Page 109 - Least developed countries (60) Source: Caprio and Klingebiel 2003. ^Middle-income countries (35) — Low-income countries (24) policies such as adequate provision of public goods, as well as of social investments that might have both increased the growth payoff and made stability more durable. Seen in this light, some economies may well have been overstabilized. From a microeconomic perspective, the presumed stability gains from further fiscal adjustments may not have justified the costs of forgoing...
Page 150 - ... percent (for Latin America) to 35 percent (for Europe and Central Asia) on agricultural imports from developing countries. The issue of agricultural protection, in particular in cotton, has risen in prominence in multilateral trade talks, and was one of the main reasons for the failure of the most recent round of WTO talks in Cancun in September 2003. Since then, Brazil has gone to the WTO with charges that US subsidies on cotton are inconsistent with WTO obligations, and the WTO ruling on April...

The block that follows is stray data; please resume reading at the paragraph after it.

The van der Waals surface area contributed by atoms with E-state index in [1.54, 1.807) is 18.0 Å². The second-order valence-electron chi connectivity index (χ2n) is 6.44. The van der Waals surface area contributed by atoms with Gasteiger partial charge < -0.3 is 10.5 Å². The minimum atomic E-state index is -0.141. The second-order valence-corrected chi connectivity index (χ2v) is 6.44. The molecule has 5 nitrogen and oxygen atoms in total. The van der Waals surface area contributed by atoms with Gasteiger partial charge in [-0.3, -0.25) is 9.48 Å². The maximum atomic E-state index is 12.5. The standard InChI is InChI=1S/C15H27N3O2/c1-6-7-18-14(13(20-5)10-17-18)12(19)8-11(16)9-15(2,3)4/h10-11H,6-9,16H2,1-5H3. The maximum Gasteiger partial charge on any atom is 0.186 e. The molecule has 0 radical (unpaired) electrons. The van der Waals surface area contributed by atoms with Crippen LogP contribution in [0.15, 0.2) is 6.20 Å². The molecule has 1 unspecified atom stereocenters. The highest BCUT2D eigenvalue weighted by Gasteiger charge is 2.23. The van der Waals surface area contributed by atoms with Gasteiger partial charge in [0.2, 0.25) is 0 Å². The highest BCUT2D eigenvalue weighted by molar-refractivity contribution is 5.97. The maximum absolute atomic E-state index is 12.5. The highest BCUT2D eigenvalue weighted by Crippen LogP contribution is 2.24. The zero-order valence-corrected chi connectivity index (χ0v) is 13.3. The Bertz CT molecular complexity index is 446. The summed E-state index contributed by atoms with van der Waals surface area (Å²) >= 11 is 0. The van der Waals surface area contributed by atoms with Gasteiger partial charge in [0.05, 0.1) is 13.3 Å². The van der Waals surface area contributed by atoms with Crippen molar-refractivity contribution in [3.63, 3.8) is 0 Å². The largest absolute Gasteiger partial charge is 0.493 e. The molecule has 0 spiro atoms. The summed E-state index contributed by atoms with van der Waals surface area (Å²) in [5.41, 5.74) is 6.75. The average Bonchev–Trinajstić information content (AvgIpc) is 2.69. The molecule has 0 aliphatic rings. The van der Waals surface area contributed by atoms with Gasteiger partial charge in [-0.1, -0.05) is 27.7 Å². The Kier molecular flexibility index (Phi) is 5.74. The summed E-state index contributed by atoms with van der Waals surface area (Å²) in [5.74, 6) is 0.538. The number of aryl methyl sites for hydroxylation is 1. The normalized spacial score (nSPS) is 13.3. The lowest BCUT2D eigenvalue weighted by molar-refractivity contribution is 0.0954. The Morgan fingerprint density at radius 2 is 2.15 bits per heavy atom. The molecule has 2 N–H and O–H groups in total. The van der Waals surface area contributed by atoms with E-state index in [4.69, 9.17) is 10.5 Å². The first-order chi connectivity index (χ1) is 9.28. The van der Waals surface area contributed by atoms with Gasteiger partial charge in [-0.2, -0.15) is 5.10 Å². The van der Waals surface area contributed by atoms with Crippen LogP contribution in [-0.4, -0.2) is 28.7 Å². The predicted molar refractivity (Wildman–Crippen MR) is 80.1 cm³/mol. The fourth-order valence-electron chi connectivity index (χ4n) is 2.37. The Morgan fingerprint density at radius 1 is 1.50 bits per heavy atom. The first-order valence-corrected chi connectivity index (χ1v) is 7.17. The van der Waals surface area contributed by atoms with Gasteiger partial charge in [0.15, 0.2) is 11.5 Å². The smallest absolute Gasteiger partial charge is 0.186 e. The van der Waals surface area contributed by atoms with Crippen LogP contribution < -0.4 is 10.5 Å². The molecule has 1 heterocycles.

Page 284 - Transparency in 1998 as a response to the financial crises of the late 1990s, and updated it in 2001. The Code is based on the following objectives: roles and responsibilities in government should be clear; information on government activities should be provided to the public; budget preparation, execution, and reporting should be undertaken in an open manner; and fiscal information should attain widely accepted standards of data quality and be subject to independent assurances of integrity. The...
Page 283 - Well-defined antideficit rules, especially when coupled with credible limits on government borrowing, induce smaller deficits and more rapid adjustment of taxes and spending to unexpected fiscal shortfalls.20 In recent years, a number of developing countries and subnational governments have passed fiscal responsibility acts to strengthen fiscal management. These laws enhance transparency, as well as the accountability of the executive to the legislature and the accountability of both the executive...